Major new scheme launched to slim down overweight people all over Milton Keynes

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Officials are concerned that one in four adults and children are far too fat

Milton Keynes City Council has made a special declaration to stamp out obesity in the city.

Some 26% of adults in MK are classed as obese, as well as 24% of children in the 10 to 11 age bracket.

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Now the council has joined forces with Milton Keynes University Hospital NHS Foundation Trust and signed a declaration to promote choices to help local people reach and sustain a healthy weight.

Cllr Jane Carr (right) with Milton Keynes University Hospital colleagues and Dr Robin Ireland from Food Active charityCllr Jane Carr (right) with Milton Keynes University Hospital colleagues and Dr Robin Ireland from Food Active charity
Cllr Jane Carr (right) with Milton Keynes University Hospital colleagues and Dr Robin Ireland from Food Active charity

This is only the second time that a council has partnered with the NHS on the initiative. And the aim is to help adults and children understand and access heathier choices.

The ‘Milton Keynes Healthy Weight Declaration’ was signed on Tuesday at the hospital, where Chief Medical Officer Dr Ian Reckless said: “We recognise the importance of maintaining a healthy and nutritious diet, alongside participating in regular exercise, in leading a happy and healthy lifestyle.

"As a hospital, it is crucial that we are working collaboratively with our partners across the city to ensure patients are offered the right information and support to make informed choices. We look forward to working alongside the city council to drive forward this important programme.”

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The university hospital already runs a number of initiatives including promoting nutritional and balanced meals to patients and to its workforce, even developing an allotment that will provide its on-site restaurant with a range of fresh ingredients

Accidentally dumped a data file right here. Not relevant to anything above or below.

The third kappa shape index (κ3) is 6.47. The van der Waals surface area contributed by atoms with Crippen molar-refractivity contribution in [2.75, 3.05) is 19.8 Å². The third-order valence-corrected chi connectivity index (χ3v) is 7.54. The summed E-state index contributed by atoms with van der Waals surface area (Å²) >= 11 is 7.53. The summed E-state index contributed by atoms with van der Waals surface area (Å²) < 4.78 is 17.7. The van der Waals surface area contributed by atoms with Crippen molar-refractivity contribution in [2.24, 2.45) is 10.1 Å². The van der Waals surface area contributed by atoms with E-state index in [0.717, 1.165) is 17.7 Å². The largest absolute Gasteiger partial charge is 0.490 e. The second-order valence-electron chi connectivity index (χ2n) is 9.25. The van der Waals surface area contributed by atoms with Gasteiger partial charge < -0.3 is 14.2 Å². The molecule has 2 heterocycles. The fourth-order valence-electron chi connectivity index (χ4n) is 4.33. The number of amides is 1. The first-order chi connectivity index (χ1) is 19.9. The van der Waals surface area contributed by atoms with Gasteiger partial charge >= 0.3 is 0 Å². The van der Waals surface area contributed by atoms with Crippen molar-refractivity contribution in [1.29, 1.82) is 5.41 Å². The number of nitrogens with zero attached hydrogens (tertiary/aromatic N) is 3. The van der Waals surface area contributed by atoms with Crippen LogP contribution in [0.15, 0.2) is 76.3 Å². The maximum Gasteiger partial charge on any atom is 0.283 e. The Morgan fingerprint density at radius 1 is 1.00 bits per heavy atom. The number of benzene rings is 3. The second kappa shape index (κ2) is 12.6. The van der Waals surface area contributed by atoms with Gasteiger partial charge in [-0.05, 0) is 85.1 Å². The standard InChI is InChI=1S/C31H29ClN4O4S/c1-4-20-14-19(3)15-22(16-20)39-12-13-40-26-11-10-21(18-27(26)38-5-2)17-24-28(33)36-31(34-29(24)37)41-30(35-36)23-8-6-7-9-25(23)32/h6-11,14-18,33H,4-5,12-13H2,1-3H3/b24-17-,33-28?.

And the city council also runs initiatives to help local people access help and support to achieve a healthy weight. This includes funding leisure facilities as well as specific projects to help adults and children become more active - including a new trial among people with diabetes using wearable technology.

Cllr Jane Carr, Cabinet member for Inequalities and Child Poverty, said: “Children living with obesity are much more likely to live with obesity as adults, which increases the risk of serious conditions that impact quality of life. It is important to have this commitment to healthy weight at a council level to ensure healthy weight is considered in all local policies. I’m really pleased that we’ve joined our hospital colleagues by taking this step.”.”

The healthy weight declaration was developed by North West based charity, Food Active. It was first adopted by Blackpool Council in 2016 where it has been shown to have a positive impact on policy at local authority level.

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Dozens of councils across the country have now adopted the Declaration.

Meanwhile, there is information about healthy weight and eating well on Milton Keynes City Council’s website here.

The website states: “A healthy, balanced diet involves eating a wide variety of nutritious food and drink in the right proportions to achieve and maintain a healthy body weight. It is recommended that men have around 2,500 calories a day and women around 2,000 calories a day. A poor diet is linked to poor health and illness such as Type 2 Diabetes, Cancer and Stroke to name a few.